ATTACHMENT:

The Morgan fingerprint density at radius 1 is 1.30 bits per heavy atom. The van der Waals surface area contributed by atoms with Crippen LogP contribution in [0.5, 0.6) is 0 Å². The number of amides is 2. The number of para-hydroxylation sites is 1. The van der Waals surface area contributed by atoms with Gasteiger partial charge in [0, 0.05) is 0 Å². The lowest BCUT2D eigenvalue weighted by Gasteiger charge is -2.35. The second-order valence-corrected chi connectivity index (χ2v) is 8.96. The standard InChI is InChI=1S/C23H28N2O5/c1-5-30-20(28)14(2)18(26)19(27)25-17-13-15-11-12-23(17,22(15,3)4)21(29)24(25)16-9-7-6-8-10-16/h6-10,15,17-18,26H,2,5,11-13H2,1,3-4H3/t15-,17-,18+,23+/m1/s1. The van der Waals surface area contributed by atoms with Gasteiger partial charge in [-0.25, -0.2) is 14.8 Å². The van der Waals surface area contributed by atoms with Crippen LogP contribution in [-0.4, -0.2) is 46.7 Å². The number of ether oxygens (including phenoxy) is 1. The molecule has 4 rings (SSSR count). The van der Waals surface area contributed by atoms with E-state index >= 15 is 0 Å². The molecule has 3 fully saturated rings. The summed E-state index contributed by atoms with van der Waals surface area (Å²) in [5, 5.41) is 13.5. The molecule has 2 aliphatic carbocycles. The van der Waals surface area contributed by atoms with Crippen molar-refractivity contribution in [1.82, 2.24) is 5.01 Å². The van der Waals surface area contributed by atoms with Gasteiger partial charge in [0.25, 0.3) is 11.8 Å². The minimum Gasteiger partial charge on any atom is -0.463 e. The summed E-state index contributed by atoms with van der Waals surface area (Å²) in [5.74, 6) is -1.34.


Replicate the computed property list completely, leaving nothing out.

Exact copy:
The Morgan fingerprint density at radius 1 is 1.30 bits per heavy atom. The van der Waals surface area contributed by atoms with Crippen LogP contribution in [0.5, 0.6) is 0 Å². The number of amides is 2. The number of para-hydroxylation sites is 1. The van der Waals surface area contributed by atoms with Gasteiger partial charge in [0, 0.05) is 0 Å². The lowest BCUT2D eigenvalue weighted by Gasteiger charge is -2.35. The second-order valence-corrected chi connectivity index (χ2v) is 8.96. The standard InChI is InChI=1S/C23H28N2O5/c1-5-30-20(28)14(2)18(26)19(27)25-17-13-15-11-12-23(17,22(15,3)4)21(29)24(25)16-9-7-6-8-10-16/h6-10,15,17-18,26H,2,5,11-13H2,1,3-4H3/t15-,17-,18+,23+/m1/s1. The van der Waals surface area contributed by atoms with Gasteiger partial charge in [-0.25, -0.2) is 14.8 Å². The van der Waals surface area contributed by atoms with Crippen LogP contribution in [-0.4, -0.2) is 46.7 Å². The number of ether oxygens (including phenoxy) is 1. The molecule has 4 rings (SSSR count). The van der Waals surface area contributed by atoms with E-state index >= 15 is 0 Å². The molecule has 3 fully saturated rings. The summed E-state index contributed by atoms with van der Waals surface area (Å²) in [5, 5.41) is 13.5. The molecule has 2 aliphatic carbocycles. The van der Waals surface area contributed by atoms with Crippen molar-refractivity contribution in [1.82, 2.24) is 5.01 Å². The van der Waals surface area contributed by atoms with Gasteiger partial charge in [0.25, 0.3) is 11.8 Å². The minimum Gasteiger partial charge on any atom is -0.463 e. The summed E-state index contributed by atoms with van der Waals surface area (Å²) in [5.74, 6) is -1.34.